ITS 2.0

November 9, 2012

Intelligent Transport Systems (ITS) has been worked on for some twenty years. The idea to look at traffic and transportation using a holistic approach is great and rarely disputed. And the effects when ready would be fantastic! Efficiency, safety, sustainability and convenience, all the key promises of M2M, are there. But still the development is quite slow. Of course we need to remember that a lot of these issues are infrastructure related thus complex and time-consuming to develop. And a multimodal transportation approach require integrated organizations which is yet another complex thing to change. There are also many stakeholders and a lot of legislation involved.

But still I believe there are ways to drastically speed up the process: by leveraging the rapid development in technology in combination with innovation and pragmatism we could make things happen fast. Examples of key things to leverage are

  • the open data movement to allow entrepreneurs to drive innovation
  • the smartphones and pads to allow users of the transportation systems to access the information they need to make qualified decisions
  • crowd sourcing and other innovative ways to collect data
  • entrepreneurs to drive creativity, innovation and choice
A very good example of an ITS type application which is in place and leverage all of these is Waze. It is the world’s  fastest growing community-based traffic and navigation app and it is free. They claim 30 million users already and they even get help to edit the maps from their users. It started as an open-source mapping project in 2006 and Waze was founded 2008. The company is backed by serious investors and the business model is based on location-based advertising. The level of innovation is high and you can for example connect your Facebook account to see where your friends are.

Think about this: First came GPS devices integrated into cars for maybe 3-5K$, then came mobile GPS devices, often with better maps and features, for about 1/10 of the price and now this, for free. The power of what today’s technology and modern ways of working can do is immense. The services are continuously improved and by using one device for many things we even help save the planet.

I am focusing a lot on ITS and together with our partners and entrepreneurs we have numerous concepts and ideas (including dynamIQ parking™ which we launched at ITS World Congress) leveraging modern technology and ways of working to make drastic ITS progress. Let’s get going!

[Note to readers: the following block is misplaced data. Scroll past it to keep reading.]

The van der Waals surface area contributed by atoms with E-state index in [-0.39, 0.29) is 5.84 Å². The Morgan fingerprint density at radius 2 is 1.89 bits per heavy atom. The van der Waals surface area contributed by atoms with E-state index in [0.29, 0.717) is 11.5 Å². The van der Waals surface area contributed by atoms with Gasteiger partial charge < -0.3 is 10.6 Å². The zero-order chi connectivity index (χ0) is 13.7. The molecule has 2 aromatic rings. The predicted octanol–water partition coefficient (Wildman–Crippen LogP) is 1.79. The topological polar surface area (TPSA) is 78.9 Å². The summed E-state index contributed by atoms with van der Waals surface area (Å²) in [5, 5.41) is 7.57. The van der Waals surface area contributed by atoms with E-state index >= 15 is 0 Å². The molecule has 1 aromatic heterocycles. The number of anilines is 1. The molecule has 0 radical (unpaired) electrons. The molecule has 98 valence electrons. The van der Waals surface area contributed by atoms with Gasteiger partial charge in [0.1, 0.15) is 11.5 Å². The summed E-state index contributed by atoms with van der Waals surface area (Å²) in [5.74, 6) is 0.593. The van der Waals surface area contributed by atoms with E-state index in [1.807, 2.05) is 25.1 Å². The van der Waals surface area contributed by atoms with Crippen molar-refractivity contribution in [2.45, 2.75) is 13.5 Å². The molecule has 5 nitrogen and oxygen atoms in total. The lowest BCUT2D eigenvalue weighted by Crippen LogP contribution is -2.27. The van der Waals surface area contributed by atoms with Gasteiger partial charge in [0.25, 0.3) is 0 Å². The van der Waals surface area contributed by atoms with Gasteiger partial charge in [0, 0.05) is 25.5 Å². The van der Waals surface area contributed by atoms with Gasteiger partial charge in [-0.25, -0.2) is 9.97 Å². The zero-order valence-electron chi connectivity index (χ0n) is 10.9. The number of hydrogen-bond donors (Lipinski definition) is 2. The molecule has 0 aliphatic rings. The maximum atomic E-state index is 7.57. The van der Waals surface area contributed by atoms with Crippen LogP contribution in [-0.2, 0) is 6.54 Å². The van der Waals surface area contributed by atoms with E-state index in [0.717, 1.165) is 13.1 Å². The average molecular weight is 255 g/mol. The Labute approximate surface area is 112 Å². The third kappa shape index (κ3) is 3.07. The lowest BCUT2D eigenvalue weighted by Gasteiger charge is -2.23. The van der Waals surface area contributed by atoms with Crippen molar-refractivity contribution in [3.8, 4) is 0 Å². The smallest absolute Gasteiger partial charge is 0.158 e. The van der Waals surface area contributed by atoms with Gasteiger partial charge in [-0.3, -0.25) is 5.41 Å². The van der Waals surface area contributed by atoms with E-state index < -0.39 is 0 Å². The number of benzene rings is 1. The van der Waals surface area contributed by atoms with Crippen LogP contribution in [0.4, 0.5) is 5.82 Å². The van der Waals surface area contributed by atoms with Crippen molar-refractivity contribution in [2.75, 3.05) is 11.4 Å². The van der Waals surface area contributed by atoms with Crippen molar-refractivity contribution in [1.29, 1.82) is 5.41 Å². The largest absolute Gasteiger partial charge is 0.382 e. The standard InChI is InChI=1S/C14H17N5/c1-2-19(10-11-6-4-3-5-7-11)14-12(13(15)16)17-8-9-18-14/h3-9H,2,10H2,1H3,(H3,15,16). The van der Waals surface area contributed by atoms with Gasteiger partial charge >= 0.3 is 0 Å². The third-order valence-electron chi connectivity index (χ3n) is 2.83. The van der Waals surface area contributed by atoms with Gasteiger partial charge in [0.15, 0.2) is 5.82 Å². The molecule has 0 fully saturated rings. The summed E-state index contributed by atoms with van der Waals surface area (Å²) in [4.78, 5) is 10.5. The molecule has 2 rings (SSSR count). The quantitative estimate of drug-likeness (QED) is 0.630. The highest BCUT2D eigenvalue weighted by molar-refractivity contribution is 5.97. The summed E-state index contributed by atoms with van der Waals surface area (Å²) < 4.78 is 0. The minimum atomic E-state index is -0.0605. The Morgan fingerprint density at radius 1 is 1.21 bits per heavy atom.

M2M for the rest of us?

May 18, 2012

M2M solutions using Mobile operator’s networks are growing quite aggressively. According to Berg Insight we have some 110 Million M2M SIM cards active today. But even if this impressive growth continues we will never reach the connected society within my life time unless generic, cost efficient, easy to install and use alternatives comes to market. It is not primarily a matter of communication technology – it is a matter of connectivity together with services enablement making it cost efficient to develop applications. Such solutions will use fixed or mobile wan connections to connect to the Internet.

At May 16 I stumbled over the first potential solution to the “M2M for the rest of us” solution – Electric Imp. They just left stealth mode introducing a line of Imp cards that can be installed on any electronic device to put it online and control it. The cards connect to the Internet and a cloud based service using Wi-Fi. In their own words: “take the best implementation of hardware, firmware and cloud service, build them into a single mass-produced product, and apply them to any device in the world”. The word Imp is borrowed from Arpanet’s Interface Message Processor. Developer preview Imp cards and developer kits will be available this summer and Imp cards will retail for $25 when available in the market. Electric Imp claim they have invented a solution for configuring Imp devices for Wi-Fi networks in seconds using iOS or Android smartphones.

I find this exciting since it sounds like Electric Imp has what it takes: a generic, cost efficient, easy to install and use solution for connecting things to the Internet. As an evangelist and investor in the early Wi-Fi days I am also exited to see bets on Wi-Fi in the M2M field.

Electric Imp has a great idea, strong founders, capable investors and address a massive market opportunity. Their success will be determined by how fast they will get hardware vendors to adopt their platform and put Imp-slots in their devices.